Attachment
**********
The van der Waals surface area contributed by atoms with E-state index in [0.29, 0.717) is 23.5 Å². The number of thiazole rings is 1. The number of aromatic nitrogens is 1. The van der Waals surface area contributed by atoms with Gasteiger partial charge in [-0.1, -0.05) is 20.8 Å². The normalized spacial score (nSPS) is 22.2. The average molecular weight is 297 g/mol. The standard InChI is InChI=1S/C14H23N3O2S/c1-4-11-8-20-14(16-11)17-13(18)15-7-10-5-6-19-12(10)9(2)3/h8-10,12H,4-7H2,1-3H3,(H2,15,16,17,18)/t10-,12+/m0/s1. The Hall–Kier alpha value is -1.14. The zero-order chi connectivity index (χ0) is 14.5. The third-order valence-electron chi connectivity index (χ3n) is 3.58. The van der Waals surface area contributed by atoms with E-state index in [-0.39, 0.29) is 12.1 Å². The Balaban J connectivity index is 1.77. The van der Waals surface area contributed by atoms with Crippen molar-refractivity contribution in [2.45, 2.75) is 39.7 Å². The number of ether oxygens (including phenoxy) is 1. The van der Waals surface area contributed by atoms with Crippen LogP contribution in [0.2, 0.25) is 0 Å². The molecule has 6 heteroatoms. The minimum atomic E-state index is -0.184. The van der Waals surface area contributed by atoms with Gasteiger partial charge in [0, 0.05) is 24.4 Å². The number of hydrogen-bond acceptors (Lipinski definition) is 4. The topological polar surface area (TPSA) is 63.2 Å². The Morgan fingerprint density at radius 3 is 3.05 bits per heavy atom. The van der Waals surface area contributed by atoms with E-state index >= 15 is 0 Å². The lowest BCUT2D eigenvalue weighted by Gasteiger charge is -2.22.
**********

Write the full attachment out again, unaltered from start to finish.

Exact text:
The van der Waals surface area contributed by atoms with E-state index in [0.29, 0.717) is 23.5 Å². The number of thiazole rings is 1. The number of aromatic nitrogens is 1. The van der Waals surface area contributed by atoms with Gasteiger partial charge in [-0.1, -0.05) is 20.8 Å². The normalized spacial score (nSPS) is 22.2. The average molecular weight is 297 g/mol. The standard InChI is InChI=1S/C14H23N3O2S/c1-4-11-8-20-14(16-11)17-13(18)15-7-10-5-6-19-12(10)9(2)3/h8-10,12H,4-7H2,1-3H3,(H2,15,16,17,18)/t10-,12+/m0/s1. The Hall–Kier alpha value is -1.14. The zero-order chi connectivity index (χ0) is 14.5. The third-order valence-electron chi connectivity index (χ3n) is 3.58. The van der Waals surface area contributed by atoms with E-state index in [-0.39, 0.29) is 12.1 Å². The Balaban J connectivity index is 1.77. The van der Waals surface area contributed by atoms with Crippen molar-refractivity contribution in [2.45, 2.75) is 39.7 Å². The number of ether oxygens (including phenoxy) is 1. The van der Waals surface area contributed by atoms with Crippen LogP contribution in [0.2, 0.25) is 0 Å². The molecule has 6 heteroatoms. The minimum atomic E-state index is -0.184. The van der Waals surface area contributed by atoms with Gasteiger partial charge in [0, 0.05) is 24.4 Å². The number of hydrogen-bond acceptors (Lipinski definition) is 4. The topological polar surface area (TPSA) is 63.2 Å². The Morgan fingerprint density at radius 3 is 3.05 bits per heavy atom. The van der Waals surface area contributed by atoms with E-state index >= 15 is 0 Å². The lowest BCUT2D eigenvalue weighted by Gasteiger charge is -2.22.